Why is inflation bad? It creates arbitrary redistributions of wealth and it distorts incentives. The lesson our current financial custodians fail to understand is that over expansions of credit sometimes result in the inflation of asset prices rather than the inflation of commodity prices: it inflates the prices of stocks rather than flows. But that also is unfair. They may perceive that positive conclusion. What they may fail to understand is its normative implication that asset price inflation is bad: that it too creates arbitrary redistributions of wealth and distorts incentives. Anyone who doubts that should look to the asset price bubbles of the late 1980s (house prices in New England and California); the dot com bubble of 1995-2000; and the housing bubble of 2004-6. Each created arbitrary redistributions of wealth. Each distorted incentives and created a misallocation of resources. Misallocations of resources can not be undone without pain.

In 2002 through 2004, Alan Greenspan worried about deflation: Commodity prices might fall! As the comedian in the Catskills might say, "We should have been so lucky already!"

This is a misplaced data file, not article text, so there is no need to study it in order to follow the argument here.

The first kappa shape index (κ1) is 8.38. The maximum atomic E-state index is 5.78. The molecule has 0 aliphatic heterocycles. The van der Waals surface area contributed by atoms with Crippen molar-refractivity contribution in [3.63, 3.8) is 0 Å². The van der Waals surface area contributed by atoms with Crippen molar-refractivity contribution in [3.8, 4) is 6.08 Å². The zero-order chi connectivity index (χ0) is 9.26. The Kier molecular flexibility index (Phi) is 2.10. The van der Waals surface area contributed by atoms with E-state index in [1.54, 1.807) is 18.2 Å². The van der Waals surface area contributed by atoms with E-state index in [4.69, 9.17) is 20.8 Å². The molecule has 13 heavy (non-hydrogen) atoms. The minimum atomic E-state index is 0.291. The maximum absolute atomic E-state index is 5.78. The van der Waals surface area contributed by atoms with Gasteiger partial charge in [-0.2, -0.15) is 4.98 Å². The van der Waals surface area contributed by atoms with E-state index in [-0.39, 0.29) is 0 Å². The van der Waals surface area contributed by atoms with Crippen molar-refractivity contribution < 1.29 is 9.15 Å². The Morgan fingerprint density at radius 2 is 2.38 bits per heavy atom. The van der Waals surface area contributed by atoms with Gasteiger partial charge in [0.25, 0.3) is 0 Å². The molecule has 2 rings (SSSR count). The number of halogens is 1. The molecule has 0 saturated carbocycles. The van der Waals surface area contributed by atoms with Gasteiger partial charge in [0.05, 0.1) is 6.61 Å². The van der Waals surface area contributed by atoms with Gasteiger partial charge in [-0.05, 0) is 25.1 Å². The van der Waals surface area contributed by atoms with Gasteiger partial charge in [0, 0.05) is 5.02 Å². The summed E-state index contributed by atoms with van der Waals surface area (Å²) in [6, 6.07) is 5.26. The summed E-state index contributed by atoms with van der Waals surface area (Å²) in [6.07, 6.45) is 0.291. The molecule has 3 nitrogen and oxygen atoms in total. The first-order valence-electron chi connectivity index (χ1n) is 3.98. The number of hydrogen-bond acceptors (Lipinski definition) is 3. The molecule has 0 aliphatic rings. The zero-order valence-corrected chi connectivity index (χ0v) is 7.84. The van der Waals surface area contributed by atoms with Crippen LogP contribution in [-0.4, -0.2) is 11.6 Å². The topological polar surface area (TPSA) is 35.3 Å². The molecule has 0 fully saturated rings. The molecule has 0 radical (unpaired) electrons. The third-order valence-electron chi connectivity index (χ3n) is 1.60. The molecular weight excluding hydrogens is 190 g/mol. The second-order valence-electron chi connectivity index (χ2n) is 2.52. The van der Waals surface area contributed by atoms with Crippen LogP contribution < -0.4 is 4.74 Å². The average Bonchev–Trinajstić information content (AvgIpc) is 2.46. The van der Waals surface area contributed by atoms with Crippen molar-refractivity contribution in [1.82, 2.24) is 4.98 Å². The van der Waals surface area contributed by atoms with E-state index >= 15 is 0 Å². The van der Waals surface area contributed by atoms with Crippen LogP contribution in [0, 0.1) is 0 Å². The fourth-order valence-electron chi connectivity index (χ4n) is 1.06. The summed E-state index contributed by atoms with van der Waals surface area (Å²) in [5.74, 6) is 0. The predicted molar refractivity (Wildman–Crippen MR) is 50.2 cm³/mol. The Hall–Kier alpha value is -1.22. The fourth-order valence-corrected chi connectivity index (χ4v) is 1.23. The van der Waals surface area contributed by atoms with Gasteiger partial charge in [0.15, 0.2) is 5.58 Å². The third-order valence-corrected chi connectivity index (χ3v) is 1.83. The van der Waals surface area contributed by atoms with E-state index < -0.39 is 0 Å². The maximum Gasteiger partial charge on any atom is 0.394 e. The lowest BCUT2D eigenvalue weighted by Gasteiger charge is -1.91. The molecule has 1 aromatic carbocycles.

Corrections made 1/31/2011

Friday, February 06, 2009

Unemployent Goes to 7.6%; 2008 Payrolls Revised Down

This morning's employment report from the Bureau of Labor Statistics (BLS) shows a drop in payroll employment of almost 600,000 and the unemployment rate jumping to 7.6%.

Surprise, surprise, the BLS revised their estimates of payroll jobs in 2008 by about 350,000! The BLS's method for truing up the jobs data can not help but fail during recessions. Accuracy when the economy is in trouble does not appear to be high on its priority list. The latest revisions do not appear to have changed the timing of the recession as recorded in the data. The unemployment rate hit bottom in the spring, 2007 and payrolls peaked in November/December, 2007. When we can lay our hands on more details than are available in the press release, we can be more precise.

Closer to home, aerospace employment fell some 9,000 in January. This does not necessarily reflect the flood of layoffs announced in general aviation this past week (Cessna, Hawker-Beechcraft, and Bombardier.)

Thursday, February 05, 2009

Do the Austrians help Understand History?

Here is Thomas E. Woods, Jr. with a perspective on history based on Austrian Business Cycle Theory:

You can also read his "What Austrian Economics Can Teach Historians" on the Ludwig von Mises Institute website.